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Each year, dozens or even hundreds of women and girls in Afghanistan are subjected to invasive, humiliating, and sometimes painful vaginal and rectal exams in the name of “science.” These so-called virginity exams are not just demeaning – they constitute sexual assault and are often used as evidence against women in court for the “crime” of zina, or sex outside of marriage.

An Afghan woman in Chaghchran capital of Ghor province June 2, 2014. © 2014 Reuters

The governmental Afghanistan Independent Human Rights Commission recently interviewed 53 women and girls as young as 13 who had been accused of zina, an act punishable by up to 15 years in prison. Forty-eight of these women and girls had been sent for “virginity exams” performed by Afghan government doctors. Twenty were examined more than once – up to four times in a couple of cases. One woman said that there were six people in the room watching the examination.

Doctors write reports based on these examinations, and they are used as evidence in courts hearing the “moral crime” accusation against the woman or girl. These reports often draw conclusions on whether a woman or girl is a “virgin,” and whether she recently or habitually engaged in sexual intercourse.

“Virginity exams” are bogus. Many people mistakenly believe that virginity can be determined because the hymen is always broken when a woman or girl has sexual intercourse for the first time. This is simply not true. Some girls are born without a hymen; hymens often break during daily non-sexual activities, and some hymens remain intact after sexual intercourse. Purported virginity exams are so unreliable that the World Health Organization has said that they have no scientific validity and health workers should never conduct them.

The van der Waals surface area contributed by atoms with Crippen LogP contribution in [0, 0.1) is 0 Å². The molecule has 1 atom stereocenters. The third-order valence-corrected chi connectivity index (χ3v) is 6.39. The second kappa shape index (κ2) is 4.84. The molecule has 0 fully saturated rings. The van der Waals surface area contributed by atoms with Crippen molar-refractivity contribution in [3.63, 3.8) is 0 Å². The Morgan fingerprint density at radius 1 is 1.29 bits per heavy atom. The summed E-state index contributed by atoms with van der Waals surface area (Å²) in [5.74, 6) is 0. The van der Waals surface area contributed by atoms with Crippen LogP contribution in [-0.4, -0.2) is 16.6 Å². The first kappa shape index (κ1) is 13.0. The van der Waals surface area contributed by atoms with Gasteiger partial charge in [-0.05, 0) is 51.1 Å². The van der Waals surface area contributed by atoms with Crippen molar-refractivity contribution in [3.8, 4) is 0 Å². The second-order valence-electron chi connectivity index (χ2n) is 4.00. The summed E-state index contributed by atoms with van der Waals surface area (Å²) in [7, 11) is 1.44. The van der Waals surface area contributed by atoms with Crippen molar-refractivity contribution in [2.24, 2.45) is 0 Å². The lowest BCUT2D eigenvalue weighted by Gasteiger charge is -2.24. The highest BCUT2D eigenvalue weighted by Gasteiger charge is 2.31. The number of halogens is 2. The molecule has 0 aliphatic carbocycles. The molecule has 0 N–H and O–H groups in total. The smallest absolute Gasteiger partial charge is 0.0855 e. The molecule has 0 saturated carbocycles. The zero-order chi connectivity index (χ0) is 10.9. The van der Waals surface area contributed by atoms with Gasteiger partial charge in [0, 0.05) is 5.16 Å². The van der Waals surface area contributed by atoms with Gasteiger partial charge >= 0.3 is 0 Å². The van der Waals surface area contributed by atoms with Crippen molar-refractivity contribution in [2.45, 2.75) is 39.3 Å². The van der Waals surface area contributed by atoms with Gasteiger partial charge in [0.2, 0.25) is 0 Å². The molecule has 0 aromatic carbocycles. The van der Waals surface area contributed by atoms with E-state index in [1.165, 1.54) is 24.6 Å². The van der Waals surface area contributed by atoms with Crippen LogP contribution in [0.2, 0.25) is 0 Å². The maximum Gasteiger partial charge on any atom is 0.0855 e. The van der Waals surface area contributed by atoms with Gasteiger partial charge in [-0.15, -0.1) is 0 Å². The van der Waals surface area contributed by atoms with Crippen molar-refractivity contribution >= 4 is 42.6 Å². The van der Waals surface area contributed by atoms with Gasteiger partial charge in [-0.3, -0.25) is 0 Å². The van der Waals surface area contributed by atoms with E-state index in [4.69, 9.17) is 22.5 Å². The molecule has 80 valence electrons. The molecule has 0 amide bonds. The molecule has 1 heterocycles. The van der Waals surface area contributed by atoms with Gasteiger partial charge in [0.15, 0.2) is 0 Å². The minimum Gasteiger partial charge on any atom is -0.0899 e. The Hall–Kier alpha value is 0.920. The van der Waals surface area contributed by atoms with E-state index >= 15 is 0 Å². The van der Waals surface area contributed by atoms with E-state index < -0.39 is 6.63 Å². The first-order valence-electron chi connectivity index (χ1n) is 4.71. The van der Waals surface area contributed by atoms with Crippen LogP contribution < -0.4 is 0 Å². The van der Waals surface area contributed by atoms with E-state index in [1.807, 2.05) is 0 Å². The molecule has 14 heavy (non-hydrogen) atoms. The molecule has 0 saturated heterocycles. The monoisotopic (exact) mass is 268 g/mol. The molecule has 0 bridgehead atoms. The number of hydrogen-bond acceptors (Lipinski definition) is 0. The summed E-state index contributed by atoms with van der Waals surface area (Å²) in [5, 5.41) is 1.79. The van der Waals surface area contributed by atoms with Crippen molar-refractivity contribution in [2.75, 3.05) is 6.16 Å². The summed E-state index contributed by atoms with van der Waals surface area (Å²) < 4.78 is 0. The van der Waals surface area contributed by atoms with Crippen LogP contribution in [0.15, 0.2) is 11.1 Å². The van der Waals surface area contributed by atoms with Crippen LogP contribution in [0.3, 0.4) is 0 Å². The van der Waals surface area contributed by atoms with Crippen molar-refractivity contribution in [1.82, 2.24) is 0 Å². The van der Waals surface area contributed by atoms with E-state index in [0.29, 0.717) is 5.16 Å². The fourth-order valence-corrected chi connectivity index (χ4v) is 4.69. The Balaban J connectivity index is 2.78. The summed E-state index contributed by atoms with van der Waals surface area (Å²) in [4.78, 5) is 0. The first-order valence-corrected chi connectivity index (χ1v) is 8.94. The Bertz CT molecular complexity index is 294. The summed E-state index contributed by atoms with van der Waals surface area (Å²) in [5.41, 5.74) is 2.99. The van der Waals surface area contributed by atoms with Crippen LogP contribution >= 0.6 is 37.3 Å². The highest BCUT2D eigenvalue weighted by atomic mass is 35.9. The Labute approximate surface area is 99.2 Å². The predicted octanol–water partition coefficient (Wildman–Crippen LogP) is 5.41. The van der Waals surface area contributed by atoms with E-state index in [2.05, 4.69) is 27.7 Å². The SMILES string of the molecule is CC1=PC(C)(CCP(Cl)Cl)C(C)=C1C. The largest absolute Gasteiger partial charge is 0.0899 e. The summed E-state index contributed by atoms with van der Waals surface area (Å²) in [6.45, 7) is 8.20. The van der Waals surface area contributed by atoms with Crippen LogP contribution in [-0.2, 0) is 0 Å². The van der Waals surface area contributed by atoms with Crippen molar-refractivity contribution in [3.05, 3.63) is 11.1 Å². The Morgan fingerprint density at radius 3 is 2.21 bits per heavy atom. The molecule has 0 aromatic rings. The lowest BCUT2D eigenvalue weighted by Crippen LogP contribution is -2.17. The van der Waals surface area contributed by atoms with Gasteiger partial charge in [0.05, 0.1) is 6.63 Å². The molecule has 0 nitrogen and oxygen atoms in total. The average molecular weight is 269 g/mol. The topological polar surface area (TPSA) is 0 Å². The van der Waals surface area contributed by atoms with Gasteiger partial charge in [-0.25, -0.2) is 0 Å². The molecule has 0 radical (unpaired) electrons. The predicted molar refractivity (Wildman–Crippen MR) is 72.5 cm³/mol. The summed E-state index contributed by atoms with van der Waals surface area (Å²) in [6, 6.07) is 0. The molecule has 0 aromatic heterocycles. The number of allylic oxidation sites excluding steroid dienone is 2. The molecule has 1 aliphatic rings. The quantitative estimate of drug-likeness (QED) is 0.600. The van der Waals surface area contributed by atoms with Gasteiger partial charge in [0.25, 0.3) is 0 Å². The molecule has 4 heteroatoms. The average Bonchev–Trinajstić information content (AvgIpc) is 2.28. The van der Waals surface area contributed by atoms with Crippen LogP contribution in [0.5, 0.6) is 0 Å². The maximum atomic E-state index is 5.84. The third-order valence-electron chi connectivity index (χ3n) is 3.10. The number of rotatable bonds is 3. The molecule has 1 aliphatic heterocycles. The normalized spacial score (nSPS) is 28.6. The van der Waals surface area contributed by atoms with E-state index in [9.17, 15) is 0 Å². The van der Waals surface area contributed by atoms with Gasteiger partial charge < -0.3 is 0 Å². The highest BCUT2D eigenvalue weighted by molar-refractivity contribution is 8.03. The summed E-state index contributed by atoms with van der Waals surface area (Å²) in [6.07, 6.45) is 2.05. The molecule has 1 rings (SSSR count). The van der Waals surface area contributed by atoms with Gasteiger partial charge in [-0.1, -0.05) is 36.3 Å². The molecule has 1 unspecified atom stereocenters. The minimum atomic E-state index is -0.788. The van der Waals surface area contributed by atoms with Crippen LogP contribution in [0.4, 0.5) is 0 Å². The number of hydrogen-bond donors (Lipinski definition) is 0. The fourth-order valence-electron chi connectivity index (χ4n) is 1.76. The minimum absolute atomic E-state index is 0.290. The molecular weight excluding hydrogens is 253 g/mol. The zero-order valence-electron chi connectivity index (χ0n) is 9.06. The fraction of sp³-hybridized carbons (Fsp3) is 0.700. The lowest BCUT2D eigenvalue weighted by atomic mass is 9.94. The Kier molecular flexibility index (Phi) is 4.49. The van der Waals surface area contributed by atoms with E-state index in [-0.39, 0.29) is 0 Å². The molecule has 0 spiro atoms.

The continued use of degrading and unscientific “virginity exams” by the Afghan government is part of a broader pattern of abuses in which women and girls in Afghanistan are jailed on spurious “moral crimes” accusations, often in situations where they are fleeing forced marriage or domestic violence. The government should end these arrests entirely and reform the law that permits them. Banning all “virginity exams” could be an important first step toward reform. Afghan President Ashraf Ghani could abolish these exams through an executive order. Recognizing everyone’s inherent dignity, respecting human rights, and appreciating real science over pseudo-science all demand he do so.


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